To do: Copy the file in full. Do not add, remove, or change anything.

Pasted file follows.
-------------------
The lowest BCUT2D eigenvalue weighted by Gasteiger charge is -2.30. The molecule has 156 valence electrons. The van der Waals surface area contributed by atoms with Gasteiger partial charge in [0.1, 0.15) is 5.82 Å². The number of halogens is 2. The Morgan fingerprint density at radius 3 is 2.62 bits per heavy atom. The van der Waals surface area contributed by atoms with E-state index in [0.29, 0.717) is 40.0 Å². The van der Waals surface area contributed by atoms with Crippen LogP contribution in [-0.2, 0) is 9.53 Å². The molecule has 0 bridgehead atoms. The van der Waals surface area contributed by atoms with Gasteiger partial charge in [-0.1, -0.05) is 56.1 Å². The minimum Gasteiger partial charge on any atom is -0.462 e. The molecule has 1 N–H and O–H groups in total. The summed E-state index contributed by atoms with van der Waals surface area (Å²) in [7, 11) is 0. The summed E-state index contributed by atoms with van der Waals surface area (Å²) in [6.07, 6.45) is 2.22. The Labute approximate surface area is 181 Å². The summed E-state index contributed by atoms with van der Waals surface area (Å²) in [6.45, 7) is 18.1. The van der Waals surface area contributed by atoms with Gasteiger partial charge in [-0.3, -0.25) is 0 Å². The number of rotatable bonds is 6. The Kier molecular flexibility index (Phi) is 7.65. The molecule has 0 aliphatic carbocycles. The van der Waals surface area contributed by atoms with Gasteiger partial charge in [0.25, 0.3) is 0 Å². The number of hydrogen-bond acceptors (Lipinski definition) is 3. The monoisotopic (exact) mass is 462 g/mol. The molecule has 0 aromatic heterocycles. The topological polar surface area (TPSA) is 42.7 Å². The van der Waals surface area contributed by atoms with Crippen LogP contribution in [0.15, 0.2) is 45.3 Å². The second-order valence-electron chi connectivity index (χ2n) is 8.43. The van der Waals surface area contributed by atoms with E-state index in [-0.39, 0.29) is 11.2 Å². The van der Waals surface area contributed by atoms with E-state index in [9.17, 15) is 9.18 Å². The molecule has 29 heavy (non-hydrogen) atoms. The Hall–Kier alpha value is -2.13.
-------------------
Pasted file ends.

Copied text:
The lowest BCUT2D eigenvalue weighted by Gasteiger charge is -2.30. The molecule has 156 valence electrons. The van der Waals surface area contributed by atoms with Gasteiger partial charge in [0.1, 0.15) is 5.82 Å². The number of halogens is 2. The Morgan fingerprint density at radius 3 is 2.62 bits per heavy atom. The van der Waals surface area contributed by atoms with E-state index in [0.29, 0.717) is 40.0 Å². The van der Waals surface area contributed by atoms with Crippen LogP contribution in [-0.2, 0) is 9.53 Å². The molecule has 0 bridgehead atoms. The van der Waals surface area contributed by atoms with Gasteiger partial charge in [-0.1, -0.05) is 56.1 Å². The minimum Gasteiger partial charge on any atom is -0.462 e. The molecule has 1 N–H and O–H groups in total. The summed E-state index contributed by atoms with van der Waals surface area (Å²) in [7, 11) is 0. The summed E-state index contributed by atoms with van der Waals surface area (Å²) in [6.07, 6.45) is 2.22. The Labute approximate surface area is 181 Å². The summed E-state index contributed by atoms with van der Waals surface area (Å²) in [6.45, 7) is 18.1. The van der Waals surface area contributed by atoms with Gasteiger partial charge in [-0.3, -0.25) is 0 Å². The number of rotatable bonds is 6. The Kier molecular flexibility index (Phi) is 7.65. The molecule has 0 aliphatic carbocycles. The van der Waals surface area contributed by atoms with Gasteiger partial charge in [0.25, 0.3) is 0 Å². The number of hydrogen-bond acceptors (Lipinski definition) is 3. The monoisotopic (exact) mass is 462 g/mol. The molecule has 0 aromatic heterocycles. The topological polar surface area (TPSA) is 42.7 Å². The van der Waals surface area contributed by atoms with Crippen LogP contribution in [0.15, 0.2) is 45.3 Å². The second-order valence-electron chi connectivity index (χ2n) is 8.43. The van der Waals surface area contributed by atoms with E-state index in [-0.39, 0.29) is 11.2 Å². The van der Waals surface area contributed by atoms with E-state index in [9.17, 15) is 9.18 Å². The molecule has 29 heavy (non-hydrogen) atoms. The Hall–Kier alpha value is -2.13.